Welfare State Futures: Our Children’s Europe
How European welfare states will develop is hard to predict. People’s current aspirations, ideas and assumptions will be important drivers of change and persistence and of the extent to which conflict and solidarity surround change. This project uses innovative methods (deliberative democratic forums and a qualitative cross-national focus group survey) to develop understanding of people’s aspirations for the Europe their children will inhabit.
The interactive and discursive methods proposed deal directly with people’s ideas, but are rarely used in comparative welfare studies. The project is essentially forward-looking. It will contribute to theoretical work on the main cleavages and solidarities driving social policy in different European welfare states and to more practical consideration of the parameters of acceptable policy change. It will supply new findings relevant to the politics and sociology of welfare and provide data for reanalysis and as a base-line in future studies.
Professor Peter Taylor-Gooby from the University of Kent is Scientific Coordinator of a research team made up of partners from six countries (Belgium, Denmark, Germany, Norway, Slovenia and the United Kingdom). The team consists of a mix of senior and early career researchers. The national team leaders are all highly experienced in directing large national and international research projects. Thus, as a whole, the team will be able to press home findings in national and EU-level policy debate.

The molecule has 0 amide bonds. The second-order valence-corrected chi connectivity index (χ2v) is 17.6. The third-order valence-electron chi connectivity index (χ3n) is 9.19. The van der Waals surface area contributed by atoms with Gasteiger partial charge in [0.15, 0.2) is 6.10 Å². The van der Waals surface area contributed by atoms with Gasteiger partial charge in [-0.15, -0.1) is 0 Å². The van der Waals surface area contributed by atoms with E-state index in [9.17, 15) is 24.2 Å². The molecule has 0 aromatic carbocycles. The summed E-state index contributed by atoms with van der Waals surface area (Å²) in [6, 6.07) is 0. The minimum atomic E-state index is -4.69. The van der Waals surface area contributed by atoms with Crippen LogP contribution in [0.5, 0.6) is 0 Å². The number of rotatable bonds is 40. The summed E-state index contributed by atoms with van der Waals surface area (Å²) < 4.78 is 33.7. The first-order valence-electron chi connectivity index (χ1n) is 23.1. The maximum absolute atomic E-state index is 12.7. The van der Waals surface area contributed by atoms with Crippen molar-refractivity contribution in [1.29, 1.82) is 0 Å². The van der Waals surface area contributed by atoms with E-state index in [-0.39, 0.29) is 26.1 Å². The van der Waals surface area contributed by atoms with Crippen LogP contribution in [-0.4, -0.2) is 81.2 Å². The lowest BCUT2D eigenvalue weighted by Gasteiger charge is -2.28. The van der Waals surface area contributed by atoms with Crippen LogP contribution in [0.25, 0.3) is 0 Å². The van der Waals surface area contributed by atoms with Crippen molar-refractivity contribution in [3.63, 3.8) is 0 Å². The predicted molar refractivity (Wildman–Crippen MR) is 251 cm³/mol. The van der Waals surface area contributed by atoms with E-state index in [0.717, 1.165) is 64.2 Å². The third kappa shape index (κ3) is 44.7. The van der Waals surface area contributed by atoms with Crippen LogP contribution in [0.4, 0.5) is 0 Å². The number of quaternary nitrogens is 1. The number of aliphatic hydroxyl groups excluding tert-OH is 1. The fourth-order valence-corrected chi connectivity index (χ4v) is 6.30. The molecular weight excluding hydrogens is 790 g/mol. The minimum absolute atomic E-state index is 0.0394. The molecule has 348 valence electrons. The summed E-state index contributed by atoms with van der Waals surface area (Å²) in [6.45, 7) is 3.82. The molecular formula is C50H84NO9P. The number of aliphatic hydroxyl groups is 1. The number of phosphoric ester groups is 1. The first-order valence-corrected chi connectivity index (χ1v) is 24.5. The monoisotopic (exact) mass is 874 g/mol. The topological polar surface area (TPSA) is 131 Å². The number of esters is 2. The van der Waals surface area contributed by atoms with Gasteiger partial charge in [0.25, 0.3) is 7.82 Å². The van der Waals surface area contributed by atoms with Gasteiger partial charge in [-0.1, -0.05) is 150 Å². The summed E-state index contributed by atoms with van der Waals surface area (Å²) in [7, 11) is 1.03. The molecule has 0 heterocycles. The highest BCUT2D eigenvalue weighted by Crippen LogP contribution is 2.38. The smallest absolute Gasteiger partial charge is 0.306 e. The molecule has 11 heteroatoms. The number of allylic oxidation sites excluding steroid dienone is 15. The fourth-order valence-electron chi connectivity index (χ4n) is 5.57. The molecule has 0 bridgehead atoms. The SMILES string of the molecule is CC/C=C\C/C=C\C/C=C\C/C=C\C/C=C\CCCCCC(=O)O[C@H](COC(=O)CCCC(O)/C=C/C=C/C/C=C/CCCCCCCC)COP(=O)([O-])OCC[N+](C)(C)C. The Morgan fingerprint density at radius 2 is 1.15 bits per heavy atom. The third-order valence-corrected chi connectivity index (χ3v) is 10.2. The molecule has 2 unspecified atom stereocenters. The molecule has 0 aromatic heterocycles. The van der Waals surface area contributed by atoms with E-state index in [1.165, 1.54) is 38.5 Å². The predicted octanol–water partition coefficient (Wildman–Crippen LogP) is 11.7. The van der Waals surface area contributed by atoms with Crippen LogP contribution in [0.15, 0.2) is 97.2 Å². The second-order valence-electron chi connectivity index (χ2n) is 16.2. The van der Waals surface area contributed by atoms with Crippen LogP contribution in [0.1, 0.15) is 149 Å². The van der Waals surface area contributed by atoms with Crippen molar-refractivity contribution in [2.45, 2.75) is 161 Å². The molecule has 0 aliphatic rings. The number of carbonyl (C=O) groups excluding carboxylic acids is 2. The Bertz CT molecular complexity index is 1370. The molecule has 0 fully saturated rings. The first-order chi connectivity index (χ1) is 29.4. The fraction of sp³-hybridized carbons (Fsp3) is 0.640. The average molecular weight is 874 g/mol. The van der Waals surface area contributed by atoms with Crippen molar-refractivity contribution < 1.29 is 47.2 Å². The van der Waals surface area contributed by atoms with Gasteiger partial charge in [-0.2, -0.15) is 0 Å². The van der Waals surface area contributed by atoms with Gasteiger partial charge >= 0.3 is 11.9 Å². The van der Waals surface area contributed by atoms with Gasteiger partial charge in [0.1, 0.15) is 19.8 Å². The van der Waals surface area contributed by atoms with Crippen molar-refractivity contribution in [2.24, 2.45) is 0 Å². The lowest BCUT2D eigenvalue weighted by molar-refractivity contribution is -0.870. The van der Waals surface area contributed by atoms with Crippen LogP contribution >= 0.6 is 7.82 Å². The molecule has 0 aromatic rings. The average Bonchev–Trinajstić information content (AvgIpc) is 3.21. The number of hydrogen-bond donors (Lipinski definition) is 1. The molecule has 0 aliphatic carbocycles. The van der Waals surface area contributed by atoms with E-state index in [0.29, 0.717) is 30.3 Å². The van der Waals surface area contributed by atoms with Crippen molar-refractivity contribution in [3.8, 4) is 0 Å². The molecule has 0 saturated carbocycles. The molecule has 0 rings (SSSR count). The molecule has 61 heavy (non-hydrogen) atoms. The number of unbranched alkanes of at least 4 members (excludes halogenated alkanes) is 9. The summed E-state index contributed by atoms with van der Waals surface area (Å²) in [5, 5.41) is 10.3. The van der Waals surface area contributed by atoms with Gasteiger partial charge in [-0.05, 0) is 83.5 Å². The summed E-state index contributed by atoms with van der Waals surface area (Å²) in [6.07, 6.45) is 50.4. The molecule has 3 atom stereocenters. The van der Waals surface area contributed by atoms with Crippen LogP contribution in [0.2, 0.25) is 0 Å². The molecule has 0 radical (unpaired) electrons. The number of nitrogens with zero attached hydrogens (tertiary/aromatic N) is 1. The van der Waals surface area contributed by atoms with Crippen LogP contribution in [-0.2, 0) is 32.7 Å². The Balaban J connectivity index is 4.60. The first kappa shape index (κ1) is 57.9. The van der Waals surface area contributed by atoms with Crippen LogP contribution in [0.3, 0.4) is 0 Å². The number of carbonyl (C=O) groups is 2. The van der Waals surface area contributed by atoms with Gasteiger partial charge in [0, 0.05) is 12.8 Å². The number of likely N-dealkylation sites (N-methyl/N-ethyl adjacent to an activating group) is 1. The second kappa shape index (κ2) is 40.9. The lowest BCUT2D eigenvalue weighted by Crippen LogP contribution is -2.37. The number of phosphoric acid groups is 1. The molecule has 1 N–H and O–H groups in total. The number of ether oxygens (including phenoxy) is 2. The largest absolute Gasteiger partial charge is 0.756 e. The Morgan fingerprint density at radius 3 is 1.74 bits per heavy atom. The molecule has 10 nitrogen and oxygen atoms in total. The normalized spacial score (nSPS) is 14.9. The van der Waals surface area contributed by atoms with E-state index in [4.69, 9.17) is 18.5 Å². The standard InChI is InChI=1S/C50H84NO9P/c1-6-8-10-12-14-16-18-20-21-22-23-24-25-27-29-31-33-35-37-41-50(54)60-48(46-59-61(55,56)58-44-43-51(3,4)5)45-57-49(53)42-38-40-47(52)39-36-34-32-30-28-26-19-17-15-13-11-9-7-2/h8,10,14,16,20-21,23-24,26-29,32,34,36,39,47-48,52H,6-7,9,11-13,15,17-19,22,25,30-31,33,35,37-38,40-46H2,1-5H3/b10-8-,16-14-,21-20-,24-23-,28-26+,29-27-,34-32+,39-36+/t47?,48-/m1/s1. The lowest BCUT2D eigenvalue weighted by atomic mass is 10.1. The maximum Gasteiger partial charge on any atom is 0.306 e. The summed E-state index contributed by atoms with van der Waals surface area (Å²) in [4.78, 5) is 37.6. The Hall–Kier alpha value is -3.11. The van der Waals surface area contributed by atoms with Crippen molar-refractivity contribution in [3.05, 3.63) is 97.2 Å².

The project will be carried out in three stages:
- European-level literature review; national reviews of attitudes to welfare and welfare politics;
- Data gathering: Deliberative Forums and Focus Group surveys;
- Analysis, dissemination to academic peers and the general public as well as engagement of research users.
The project is financed by NORFACE – a network of 16 national research funding agencies – under the research programme Welfare State Futures. The Research Council of Norway, which is the Norwegian representative in the network, is pleased that such a high number of the funded projects includes Norwegian involvement.
Seksjon for helse- og velferdsforskning
University of Kent at Canterbury
University of Bremen
University of Leuven